• Null-pointer safety: In Scala, null pointers are rare because most libraries pass around a class called Option when whatever you are referencing could possibly be null. Options are first-class and the functional nature of Scala combined with Options means you can almost always avoid referencing a null directly using or Option.flatMap (see here for what they do That means you'll almost never encounter another null-pointer exception unless you do something quite stupid and avoidable. Java has Options for helping with this now, but it's not widely used and not nearly as powerful.
  • The built-in compiler, scalac, is sssssssssslllllooooowwwwww. I mean like, if you thought the Java compiler was slow, try Scala! The default compiler on my 12k line codebase takes 4 minutes to compile from scratch on my i7 quad-core machine. This can be mitigated through the paid solution of Hydra which compiles your code in parallel. Unfortunately, it's quite expensive and your legal department or finance department may not approve of it. But if they do, for me, it reduced my compile time down to 80 seconds, much more manageable.
  • Scala is not going anywhere and support for it is slowly dying. This is the main reason I would not choose Scala for my next company or project. Important Scala libraries such as secure social (which is used for OAuth, a major requirement of every web app) are hardly maintained. Another library that suffers from lack of updates is Slick, the database mapper. There aren't enough engineers working on it to even provide support for the new features that came out in Postgres 9.0 (e.g. JSONb). There is simply not enough of a community to drive Scala forward and keep 3rd party libraries up to date as Java world does it.
  • As a corollary of a stagnant community, hiring Scala developers is hard as well. Of the 30 backend engineers we've hired, only 3 came in already knowing Scala. And as I will mention below, this is a BIG problem because learning Scala is really tough.
  • The learning curve for Scala is very, very steep. Anecdotally, I came into my current company with strong Java experience. Java is the closest language to Scala but it took me 6 months before I stopped needing to pair program on easy tickets. It doesn't help that Scala has some weird syntax like Map[A, +B] and that it forces you to do functional programming.
If you are in the data science world, Scala is the best language to work with Spark, the defacto data science data store. I think that is really the main likely reason I would ever recommend Scala. Another reason is if you already have a team of programmers familiar with functional programming, e.g. they all have years of Haskell experience. In that case, I definitely think Scala is a superior and faster-growing language than Haskell and that picking up Scala after Haskell should be quick.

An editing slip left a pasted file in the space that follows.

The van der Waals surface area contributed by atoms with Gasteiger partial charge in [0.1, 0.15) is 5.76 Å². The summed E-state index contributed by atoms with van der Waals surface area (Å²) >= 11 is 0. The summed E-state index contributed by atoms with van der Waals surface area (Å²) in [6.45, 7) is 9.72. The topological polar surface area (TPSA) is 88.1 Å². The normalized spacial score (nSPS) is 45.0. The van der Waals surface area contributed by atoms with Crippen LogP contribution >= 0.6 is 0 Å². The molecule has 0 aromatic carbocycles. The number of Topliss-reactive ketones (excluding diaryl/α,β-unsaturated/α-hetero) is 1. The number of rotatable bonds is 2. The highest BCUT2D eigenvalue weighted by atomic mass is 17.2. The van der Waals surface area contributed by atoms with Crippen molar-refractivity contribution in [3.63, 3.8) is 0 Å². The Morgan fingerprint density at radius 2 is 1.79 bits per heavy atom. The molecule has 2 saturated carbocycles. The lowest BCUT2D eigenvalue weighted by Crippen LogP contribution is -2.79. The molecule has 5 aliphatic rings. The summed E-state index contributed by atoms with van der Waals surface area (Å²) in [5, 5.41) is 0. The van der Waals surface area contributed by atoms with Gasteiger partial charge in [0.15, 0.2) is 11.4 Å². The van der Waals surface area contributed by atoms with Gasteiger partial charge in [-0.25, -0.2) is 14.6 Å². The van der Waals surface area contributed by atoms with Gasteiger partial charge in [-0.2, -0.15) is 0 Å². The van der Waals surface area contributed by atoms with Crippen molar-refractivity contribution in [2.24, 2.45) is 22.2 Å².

• Negative: slow engineer onboarding. As I mentioned before, it took me 6 months to get up-to-speed on Scala and didn't need to bother more senior Scala engineers anymore for help with every ticket. That's hundreds of hours I wasted of myself and other engineer's time.
  • Positive: thread safety, no concurrency bug. The ROI on this one is really hard to calculate, but I do believe Scala has saved me hundreds of hours over the past few years by allowing me to never have to worry about deadlocks or race conditions. Scala is simply so safe we've never had race conditions within the JVM before.
  • Negative: third-party libraries aren't maintained so we have to fork and update them ourselves. As I mentioned before, we use Securesocial but it stopped receiving updates and there is simply no alternative to it. So, we forked it and put an engineer on it for a month to get it back up-to-date. What a waste of his time!
The Scala community is still pretty active and friendly. Martin Odersky, the creator Scala, and his team are sill quite passionate and gone above-and-beyond to fix bugs and address the need for more features. They also have a company called Lightbend that will help you integrate Scala into your engineering stack. I have heard mixed things about them but never worked with them myself so take what I say with a grain of salt.